FLINT (WJRT) (6/2/2020) – “I'm not a sellout. I'm attempting to help.This is the method I wish to assist,” First Lieutenant Yvonne Brantley said.
She's been a Michigan State Trooper for 25 years, serving numerous communities throughout our state.
F/Lt. Brantley rose through the ranks at MSP and now heads the Flint Post.
She is the greatest ranking African American woman presently serving with the Michigan State Police.
The enduring divide in between authorities and the African American neighborhood is something she understands from both sides.
However, she's dedicated her career to putting an end to it.
F/Lt. Brantley described what's pushed her this far is dealing with other people the method she wishes to be dealt with. It's a lesson she's instilling in the 71 cannon fodders she now oversees.
“Everybody who's a person who has compassion, who understands the distinction in between ideal and incorrect, saw that and were annoyed,” she stated. “And, that's why you see what's going on here.”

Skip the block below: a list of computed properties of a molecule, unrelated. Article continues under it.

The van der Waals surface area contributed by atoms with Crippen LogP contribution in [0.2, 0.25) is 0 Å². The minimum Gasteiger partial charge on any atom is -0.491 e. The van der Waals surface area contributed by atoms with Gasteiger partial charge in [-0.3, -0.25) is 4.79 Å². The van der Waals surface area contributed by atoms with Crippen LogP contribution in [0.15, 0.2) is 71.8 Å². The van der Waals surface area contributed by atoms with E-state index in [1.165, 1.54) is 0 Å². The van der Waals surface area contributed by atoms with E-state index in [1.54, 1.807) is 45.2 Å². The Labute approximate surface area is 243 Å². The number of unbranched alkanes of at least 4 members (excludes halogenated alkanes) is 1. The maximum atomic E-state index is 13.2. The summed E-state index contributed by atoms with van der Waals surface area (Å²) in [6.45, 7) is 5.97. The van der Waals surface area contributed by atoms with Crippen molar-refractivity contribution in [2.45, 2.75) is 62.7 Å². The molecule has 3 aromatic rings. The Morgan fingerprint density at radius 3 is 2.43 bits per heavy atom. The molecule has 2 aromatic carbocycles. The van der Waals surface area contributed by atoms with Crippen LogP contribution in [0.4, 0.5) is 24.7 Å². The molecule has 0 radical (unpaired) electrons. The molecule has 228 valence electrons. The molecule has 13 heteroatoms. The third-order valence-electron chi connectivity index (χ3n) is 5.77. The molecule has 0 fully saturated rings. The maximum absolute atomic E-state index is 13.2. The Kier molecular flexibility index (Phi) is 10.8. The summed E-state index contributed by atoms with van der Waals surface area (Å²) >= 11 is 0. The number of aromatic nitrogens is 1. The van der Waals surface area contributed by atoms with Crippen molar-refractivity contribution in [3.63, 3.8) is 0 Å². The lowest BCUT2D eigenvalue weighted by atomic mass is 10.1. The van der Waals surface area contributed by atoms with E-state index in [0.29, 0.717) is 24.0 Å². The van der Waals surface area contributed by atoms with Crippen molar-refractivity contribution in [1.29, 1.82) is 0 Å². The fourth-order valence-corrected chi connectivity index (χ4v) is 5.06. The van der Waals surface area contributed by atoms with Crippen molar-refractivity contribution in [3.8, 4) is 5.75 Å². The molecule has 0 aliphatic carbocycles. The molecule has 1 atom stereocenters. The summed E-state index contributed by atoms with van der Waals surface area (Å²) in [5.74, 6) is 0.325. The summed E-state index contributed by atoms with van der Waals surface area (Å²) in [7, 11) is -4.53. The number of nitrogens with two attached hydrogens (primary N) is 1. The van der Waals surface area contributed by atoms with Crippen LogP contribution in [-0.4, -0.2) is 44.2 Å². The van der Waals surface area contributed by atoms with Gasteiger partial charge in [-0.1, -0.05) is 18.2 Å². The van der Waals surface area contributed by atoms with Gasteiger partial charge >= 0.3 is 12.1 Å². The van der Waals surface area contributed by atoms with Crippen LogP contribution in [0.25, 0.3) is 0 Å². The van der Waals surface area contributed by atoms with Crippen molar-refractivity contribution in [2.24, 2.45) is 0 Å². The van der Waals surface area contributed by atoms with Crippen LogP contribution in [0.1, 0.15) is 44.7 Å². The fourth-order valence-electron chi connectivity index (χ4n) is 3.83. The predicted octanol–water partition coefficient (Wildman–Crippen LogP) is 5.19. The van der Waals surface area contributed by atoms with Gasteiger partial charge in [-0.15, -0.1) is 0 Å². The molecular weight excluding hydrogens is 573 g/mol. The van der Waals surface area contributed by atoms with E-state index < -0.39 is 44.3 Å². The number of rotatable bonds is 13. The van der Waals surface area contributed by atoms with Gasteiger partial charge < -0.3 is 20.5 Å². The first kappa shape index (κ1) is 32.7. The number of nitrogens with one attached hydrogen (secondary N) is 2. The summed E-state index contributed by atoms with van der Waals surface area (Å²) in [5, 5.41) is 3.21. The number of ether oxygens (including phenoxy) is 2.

Enjoying the now notorious death of George Floyd as a Minneapolis Police Office knelt on his neck, reminded F/Lt. Brantley why she never ever wished to be a policeman.
“I was the kid who played in the street; and, we were always being pestered by the authorities which's not something I've ever wished to be associated with,” she explained.
However at 11-years-old, her family vehicle caught on fire. And, a Michigan State Police Trooper reacted to the scene
“He put us all in his police car,” she stated. “He drove us home and then my Grandmother asked him, ‘Do you want to come in for a cup of coffee?' And when he said yes, I imply, I took a step back and I'm like wow.”
She still gets goosebumps speaking about the day her profession path altered, when she saw the human beyond the badge.
“I've never utilized my taser, never needed to utilize my taser; since the most effective weapon that I have is not around my weapon belt, it's right here,” she stated, pointing to her mouth.
Interaction and really belonging of the neighborhood, Lt. Brantley discussed, are the secrets to mending the broken relationship in between police and the people they serve.
“We have worked so difficult to build trust within this neighborhood and we will not– we don't want to do anything that's going to jeopardize that, you know. So, if we walk with them, if we take a knee with them, that's what you're supposed to do,” she said. “We need to put them first. It's not about us. It's not! It's about them.”